In this fantasy, humanity has used technology to defeat several magical races, but total victory is not yet secure.
In the city of Silverfell, a man called Dryden visits the Silver Tongue tavern. There, beautiful elf women—and some men—sell their bodies alongside mugs of ale. Such is their station after humanity used guns and mechanical might to defeat elves, orcs, and goblins almost a century ago in the Great War. Dryden meets two elf women, Saya and Astanava, while drinking. As he becomes hopelessly smitten with Astanava, he witnesses Earl Edard Kenton and his knights enter the tavern and harass Saya. Dryden’s secret—that he’s a Dartmoth prince traveling incognito—could halt the situation if asserted publicly. Instead, he attempts fisticuffs, which ends with him and Astanava landing in jail and Saya getting raped. Meanwhile, in the town of Osh, Fane Ganbaatar is an orc sheriff. Osh hosts the Book of Destiny in the temple complex of Issik Kul. The Book contains “a running list, thousands of pages long, of the...names of every person that would ever see the book, in chronological order.” One day, representatives of King Broderick Dartmoth come to inspect the Book. The endgame of Cole Wynton and his men is to confiscate and/or destroy all magical artifacts and weapons in Osh. Fane hopes to keep his enchanted ax a secret for as long as possible. And in the royal capital of Syerfordge, the king and his council plan to quell orc violence to the south once and for all—by firebombing the city of Angkor-Toll.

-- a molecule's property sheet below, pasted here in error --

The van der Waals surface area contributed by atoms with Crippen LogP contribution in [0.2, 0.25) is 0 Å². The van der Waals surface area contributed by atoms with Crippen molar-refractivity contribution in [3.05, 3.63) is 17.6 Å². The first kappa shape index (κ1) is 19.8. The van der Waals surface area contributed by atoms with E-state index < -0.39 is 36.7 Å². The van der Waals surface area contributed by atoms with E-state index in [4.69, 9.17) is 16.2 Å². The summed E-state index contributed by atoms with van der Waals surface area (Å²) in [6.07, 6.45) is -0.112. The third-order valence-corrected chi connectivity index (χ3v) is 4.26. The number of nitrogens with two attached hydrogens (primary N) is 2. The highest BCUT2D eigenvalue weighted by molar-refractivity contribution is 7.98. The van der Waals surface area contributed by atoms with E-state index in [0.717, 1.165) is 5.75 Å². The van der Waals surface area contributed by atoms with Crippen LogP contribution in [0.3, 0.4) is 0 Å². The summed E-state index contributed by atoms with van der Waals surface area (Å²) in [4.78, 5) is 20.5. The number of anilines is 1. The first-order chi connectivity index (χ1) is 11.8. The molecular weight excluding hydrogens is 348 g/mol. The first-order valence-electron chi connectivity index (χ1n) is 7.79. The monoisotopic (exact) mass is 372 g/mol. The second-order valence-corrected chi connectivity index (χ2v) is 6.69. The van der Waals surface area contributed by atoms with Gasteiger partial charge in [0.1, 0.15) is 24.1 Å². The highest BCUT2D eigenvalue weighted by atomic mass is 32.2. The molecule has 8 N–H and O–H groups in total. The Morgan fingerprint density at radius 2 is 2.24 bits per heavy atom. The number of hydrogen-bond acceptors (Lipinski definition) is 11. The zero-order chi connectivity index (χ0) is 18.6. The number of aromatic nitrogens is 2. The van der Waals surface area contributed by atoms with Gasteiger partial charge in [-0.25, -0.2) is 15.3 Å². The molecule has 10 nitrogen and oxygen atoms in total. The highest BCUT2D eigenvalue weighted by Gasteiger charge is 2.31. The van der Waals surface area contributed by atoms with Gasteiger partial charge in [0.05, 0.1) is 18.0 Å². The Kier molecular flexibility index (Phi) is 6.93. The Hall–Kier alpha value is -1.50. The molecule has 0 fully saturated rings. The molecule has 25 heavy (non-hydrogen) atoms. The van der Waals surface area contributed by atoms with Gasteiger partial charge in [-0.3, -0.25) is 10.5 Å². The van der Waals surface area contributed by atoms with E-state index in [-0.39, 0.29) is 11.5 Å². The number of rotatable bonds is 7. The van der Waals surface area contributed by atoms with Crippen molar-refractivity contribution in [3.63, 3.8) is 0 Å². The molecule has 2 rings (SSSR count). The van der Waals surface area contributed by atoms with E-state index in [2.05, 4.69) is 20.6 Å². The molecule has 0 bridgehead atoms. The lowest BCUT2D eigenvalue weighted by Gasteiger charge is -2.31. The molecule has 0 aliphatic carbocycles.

In this dark series launch, Emrey (Millennium Stone, 2015, etc.) chooses a fertile time period, post-Great War, for the setting of his epic of heroism and race relations. As a royal, Dryden has access to era-specific technology, like a single-prop fighter plane and a Motor K automobile. He also has the privilege of springing himself from jail whereas the marginalized Astanava ends up at the mercy of Ser Dex Morton, a licentious prison warden. The author maximizes the scope of his narrative by having chapters follow Dryden, Astanava, and Fane down personalized alleys that converge after the stakes have risen. A humiliating flogging leads to Astanava’s accessing latent powers that Lt. Shpava, leader of an elf rebellion, deems invaluable. Angkor-Toll, once a hopeful city but now a ghetto, is filled with the downtrodden of every race. Blue and red fire dust, stand-ins for heroin and crack, have warped orc society and given King Broderick and his militant brother, Sawyer, their excuse for more war. Among the royal siblings, including Liliana, with whom Dryden is closest, only the globe-trotting prince argues that “dust is the problem,” not those addicted to it. Astanava’s transformation into a more empowered, if ghoulish, character is thrilling to behold. Fane and Dryden develop along entertaining, if slightly more predictable routes. Emrey’s greatest success lies in maintaining a shared spotlight for all three of his protagonists. On the verge of a second Great War, each character is poised to drive the sequel toward steeper dramatic heights.
A remarkable fantasy series opener built on bold characters and startling real-world parallels.